How to get ahead in the labour market race

Matt Weston, managing director of recruitment firm Robert Half, looks at the current UK labour market and provides some insight into how business can attract and retain the best talent.

Last month’s official statistics showed the highest rate of employment since 1971. The trends we are seeing month-on-month all point to a burgeoning ‘buyer’s market’. Salary growth continues to outpace inflation, while candidates with in-demand skills are now more comfortable than ever negotiating higher salaries, promotions and workplace benefits.

The high rate of employment is fuelled, in part, by employers plugging a widening skills gap to adapt to an increasingly digitalised business landscape. This growing competition is the sign of a healthy labour market, and one where professionals are in the driving seat of their career prospects.

Equally though, this presents significant challenges to businesses: the world of work is becoming increasingly digital and the impact this is having on the skills required for the workplace of the future is consequential.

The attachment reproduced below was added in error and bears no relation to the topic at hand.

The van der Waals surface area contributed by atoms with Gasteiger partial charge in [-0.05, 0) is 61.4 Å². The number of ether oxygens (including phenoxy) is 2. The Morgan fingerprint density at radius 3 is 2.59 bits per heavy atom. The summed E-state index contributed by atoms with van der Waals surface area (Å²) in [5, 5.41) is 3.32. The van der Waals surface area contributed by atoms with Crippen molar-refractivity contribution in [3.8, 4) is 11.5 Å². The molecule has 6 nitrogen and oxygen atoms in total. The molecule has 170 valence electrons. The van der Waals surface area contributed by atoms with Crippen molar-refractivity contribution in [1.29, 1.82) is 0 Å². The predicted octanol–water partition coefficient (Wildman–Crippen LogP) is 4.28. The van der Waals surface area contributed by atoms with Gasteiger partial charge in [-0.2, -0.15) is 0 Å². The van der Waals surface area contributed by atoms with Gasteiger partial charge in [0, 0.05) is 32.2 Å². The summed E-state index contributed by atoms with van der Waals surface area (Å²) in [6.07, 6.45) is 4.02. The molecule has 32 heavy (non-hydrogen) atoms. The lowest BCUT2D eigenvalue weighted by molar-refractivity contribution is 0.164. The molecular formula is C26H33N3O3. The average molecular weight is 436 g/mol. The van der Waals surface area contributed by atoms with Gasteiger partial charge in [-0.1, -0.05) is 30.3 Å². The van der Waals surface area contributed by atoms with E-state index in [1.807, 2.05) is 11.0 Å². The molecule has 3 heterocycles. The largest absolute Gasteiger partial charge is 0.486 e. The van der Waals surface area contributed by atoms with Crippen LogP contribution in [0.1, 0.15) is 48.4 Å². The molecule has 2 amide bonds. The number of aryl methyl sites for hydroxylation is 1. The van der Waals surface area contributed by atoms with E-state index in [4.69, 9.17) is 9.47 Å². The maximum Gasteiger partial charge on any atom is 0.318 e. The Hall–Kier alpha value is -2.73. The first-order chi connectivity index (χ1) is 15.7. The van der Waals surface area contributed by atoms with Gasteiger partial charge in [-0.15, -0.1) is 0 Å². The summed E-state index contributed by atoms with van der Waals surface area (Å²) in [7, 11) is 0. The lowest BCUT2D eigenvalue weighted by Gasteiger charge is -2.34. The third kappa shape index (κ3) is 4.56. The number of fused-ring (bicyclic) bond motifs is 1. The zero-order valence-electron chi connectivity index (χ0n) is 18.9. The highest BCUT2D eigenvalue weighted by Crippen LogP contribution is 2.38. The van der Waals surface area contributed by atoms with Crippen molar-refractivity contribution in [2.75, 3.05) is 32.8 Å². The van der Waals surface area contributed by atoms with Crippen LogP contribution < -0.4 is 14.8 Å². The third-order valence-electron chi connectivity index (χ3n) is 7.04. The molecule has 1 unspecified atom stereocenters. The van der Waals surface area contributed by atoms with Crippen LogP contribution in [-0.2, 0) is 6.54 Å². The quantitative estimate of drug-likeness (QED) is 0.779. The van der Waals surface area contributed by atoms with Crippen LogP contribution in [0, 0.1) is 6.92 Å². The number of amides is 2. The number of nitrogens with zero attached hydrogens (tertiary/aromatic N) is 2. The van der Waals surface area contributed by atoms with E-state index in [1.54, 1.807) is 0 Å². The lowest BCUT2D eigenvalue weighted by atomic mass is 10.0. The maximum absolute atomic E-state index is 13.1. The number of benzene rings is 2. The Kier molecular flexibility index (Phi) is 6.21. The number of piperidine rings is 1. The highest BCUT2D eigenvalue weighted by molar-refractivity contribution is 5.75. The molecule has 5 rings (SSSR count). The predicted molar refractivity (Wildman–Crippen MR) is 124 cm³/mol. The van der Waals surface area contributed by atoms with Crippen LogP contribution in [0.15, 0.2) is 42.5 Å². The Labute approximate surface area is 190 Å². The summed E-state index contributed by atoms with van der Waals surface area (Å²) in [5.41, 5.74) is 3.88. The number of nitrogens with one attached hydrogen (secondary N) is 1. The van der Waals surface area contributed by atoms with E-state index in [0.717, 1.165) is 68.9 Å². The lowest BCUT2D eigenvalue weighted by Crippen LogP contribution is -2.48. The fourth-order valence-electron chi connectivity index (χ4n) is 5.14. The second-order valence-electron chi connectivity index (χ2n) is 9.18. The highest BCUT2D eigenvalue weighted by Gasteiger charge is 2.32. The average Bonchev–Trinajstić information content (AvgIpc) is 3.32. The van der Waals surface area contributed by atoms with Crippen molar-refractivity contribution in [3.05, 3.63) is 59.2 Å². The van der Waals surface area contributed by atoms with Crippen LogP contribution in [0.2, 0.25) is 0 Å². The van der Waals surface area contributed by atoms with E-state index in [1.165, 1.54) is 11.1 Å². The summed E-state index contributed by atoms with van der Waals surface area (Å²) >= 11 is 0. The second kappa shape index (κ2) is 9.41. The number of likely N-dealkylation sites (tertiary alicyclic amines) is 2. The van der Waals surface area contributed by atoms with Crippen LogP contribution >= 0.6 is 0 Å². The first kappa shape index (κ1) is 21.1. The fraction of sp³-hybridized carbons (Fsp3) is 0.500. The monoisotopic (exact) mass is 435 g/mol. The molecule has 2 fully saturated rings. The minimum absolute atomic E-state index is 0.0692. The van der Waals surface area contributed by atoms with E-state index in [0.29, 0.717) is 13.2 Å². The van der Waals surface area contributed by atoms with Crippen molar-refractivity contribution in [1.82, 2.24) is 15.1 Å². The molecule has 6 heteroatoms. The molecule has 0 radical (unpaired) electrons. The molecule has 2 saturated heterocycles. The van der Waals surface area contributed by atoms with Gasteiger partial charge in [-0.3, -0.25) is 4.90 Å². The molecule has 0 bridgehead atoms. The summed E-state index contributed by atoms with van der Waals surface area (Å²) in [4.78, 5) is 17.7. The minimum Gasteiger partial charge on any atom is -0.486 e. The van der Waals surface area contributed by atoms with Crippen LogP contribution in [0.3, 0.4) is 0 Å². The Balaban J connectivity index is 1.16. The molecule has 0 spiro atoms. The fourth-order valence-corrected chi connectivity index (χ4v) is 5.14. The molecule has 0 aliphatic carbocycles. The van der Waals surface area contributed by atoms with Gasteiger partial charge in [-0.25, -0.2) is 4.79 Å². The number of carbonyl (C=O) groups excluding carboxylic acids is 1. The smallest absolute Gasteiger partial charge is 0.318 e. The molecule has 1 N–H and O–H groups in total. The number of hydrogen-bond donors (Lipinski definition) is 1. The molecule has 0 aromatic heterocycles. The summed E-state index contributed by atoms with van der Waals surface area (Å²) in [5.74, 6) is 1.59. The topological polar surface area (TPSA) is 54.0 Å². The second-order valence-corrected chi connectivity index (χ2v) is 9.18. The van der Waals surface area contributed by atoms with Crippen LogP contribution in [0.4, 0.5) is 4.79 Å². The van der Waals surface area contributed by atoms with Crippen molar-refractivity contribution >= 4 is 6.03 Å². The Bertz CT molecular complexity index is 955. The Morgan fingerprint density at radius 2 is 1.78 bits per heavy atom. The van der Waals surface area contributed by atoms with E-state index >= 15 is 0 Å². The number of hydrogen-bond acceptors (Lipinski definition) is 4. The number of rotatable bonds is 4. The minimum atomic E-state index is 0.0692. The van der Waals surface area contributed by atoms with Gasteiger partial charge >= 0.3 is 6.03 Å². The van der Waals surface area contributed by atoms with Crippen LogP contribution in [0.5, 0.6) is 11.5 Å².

Digitalisation and automation continue to shape the workplace, with employers looking not only for candidates with the right technical skills, but also for those with exceptional soft skills

The digital dilemma

Robert Half research showed that two in five UK organisations (38%) consider digitalisation to be the main evolving force in the workplace today. However, the UK talent market has a distinct lack of the digital skills needed to help businesses adapt to digitalisation, artificial intelligence and automation – a concern for 53% of CEOs.

Digitalisation has had an overwhelming impact on the modern workplace and as the skills required by business evolves, the war for talent is expected to intensify

In recent years, new job roles have been created and old ones have been displaced. As a result, the makeup of a typical workplace has fundamentally altered from five years ago and is likely to change even more dramatically in the next five years. Newer technologies, such as AI, are beginning to automate manual tasks in operations and processes which are more susceptible to human error.

Businesses are beginning to adapt to a continuously changing workplace, while simultaneously filling in critical skill gaps among their staff. However, it is important to remember that while automation and AI are having a big impact on the workplace, AI is unlikely to completely replace traditional jobs.